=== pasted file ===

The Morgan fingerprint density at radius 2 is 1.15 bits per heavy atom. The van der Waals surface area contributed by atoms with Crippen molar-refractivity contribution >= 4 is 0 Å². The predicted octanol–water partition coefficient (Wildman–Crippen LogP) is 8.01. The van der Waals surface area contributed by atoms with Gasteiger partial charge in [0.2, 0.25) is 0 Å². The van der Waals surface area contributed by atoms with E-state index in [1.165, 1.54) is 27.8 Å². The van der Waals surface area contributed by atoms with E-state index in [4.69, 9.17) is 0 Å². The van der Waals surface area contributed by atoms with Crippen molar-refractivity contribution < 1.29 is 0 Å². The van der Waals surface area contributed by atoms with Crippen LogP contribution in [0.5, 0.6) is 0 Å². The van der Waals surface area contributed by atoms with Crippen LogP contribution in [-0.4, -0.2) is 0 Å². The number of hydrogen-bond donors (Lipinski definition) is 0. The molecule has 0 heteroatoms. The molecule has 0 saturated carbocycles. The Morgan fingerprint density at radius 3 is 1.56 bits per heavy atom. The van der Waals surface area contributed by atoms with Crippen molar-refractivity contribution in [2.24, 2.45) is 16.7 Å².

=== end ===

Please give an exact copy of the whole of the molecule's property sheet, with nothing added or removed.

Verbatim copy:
The Morgan fingerprint density at radius 2 is 1.15 bits per heavy atom. The van der Waals surface area contributed by atoms with Crippen molar-refractivity contribution >= 4 is 0 Å². The predicted octanol–water partition coefficient (Wildman–Crippen LogP) is 8.01. The van der Waals surface area contributed by atoms with Gasteiger partial charge in [0.2, 0.25) is 0 Å². The van der Waals surface area contributed by atoms with E-state index in [1.165, 1.54) is 27.8 Å². The van der Waals surface area contributed by atoms with E-state index in [4.69, 9.17) is 0 Å². The van der Waals surface area contributed by atoms with Crippen molar-refractivity contribution < 1.29 is 0 Å². The van der Waals surface area contributed by atoms with Crippen LogP contribution in [0.5, 0.6) is 0 Å². The van der Waals surface area contributed by atoms with Crippen LogP contribution in [-0.4, -0.2) is 0 Å². The number of hydrogen-bond donors (Lipinski definition) is 0. The molecule has 0 heteroatoms. The molecule has 0 saturated carbocycles. The Morgan fingerprint density at radius 3 is 1.56 bits per heavy atom. The van der Waals surface area contributed by atoms with Crippen molar-refractivity contribution in [2.24, 2.45) is 16.7 Å².